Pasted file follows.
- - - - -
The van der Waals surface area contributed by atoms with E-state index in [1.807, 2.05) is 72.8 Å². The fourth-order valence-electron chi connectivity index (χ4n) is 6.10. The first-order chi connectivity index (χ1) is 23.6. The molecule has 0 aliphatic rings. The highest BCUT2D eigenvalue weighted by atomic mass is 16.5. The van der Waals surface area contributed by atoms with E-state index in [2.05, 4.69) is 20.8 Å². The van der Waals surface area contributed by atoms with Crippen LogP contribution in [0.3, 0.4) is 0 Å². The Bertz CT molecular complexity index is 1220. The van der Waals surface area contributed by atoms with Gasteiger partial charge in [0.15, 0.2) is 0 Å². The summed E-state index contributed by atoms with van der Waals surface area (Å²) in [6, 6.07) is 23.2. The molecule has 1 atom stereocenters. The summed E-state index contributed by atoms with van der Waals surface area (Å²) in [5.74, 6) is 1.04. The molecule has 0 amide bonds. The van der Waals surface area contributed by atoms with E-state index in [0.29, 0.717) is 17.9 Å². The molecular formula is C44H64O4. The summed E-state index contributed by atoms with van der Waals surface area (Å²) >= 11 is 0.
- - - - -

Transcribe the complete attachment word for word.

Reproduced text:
The van der Waals surface area contributed by atoms with E-state index in [1.807, 2.05) is 72.8 Å². The fourth-order valence-electron chi connectivity index (χ4n) is 6.10. The first-order chi connectivity index (χ1) is 23.6. The molecule has 0 aliphatic rings. The highest BCUT2D eigenvalue weighted by atomic mass is 16.5. The van der Waals surface area contributed by atoms with E-state index in [2.05, 4.69) is 20.8 Å². The van der Waals surface area contributed by atoms with Crippen LogP contribution in [0.3, 0.4) is 0 Å². The Bertz CT molecular complexity index is 1220. The van der Waals surface area contributed by atoms with Gasteiger partial charge in [0.15, 0.2) is 0 Å². The summed E-state index contributed by atoms with van der Waals surface area (Å²) in [6, 6.07) is 23.2. The molecule has 1 atom stereocenters. The summed E-state index contributed by atoms with van der Waals surface area (Å²) in [5.74, 6) is 1.04. The molecule has 0 amide bonds. The van der Waals surface area contributed by atoms with E-state index in [0.29, 0.717) is 17.9 Å². The molecular formula is C44H64O4. The summed E-state index contributed by atoms with van der Waals surface area (Å²) >= 11 is 0.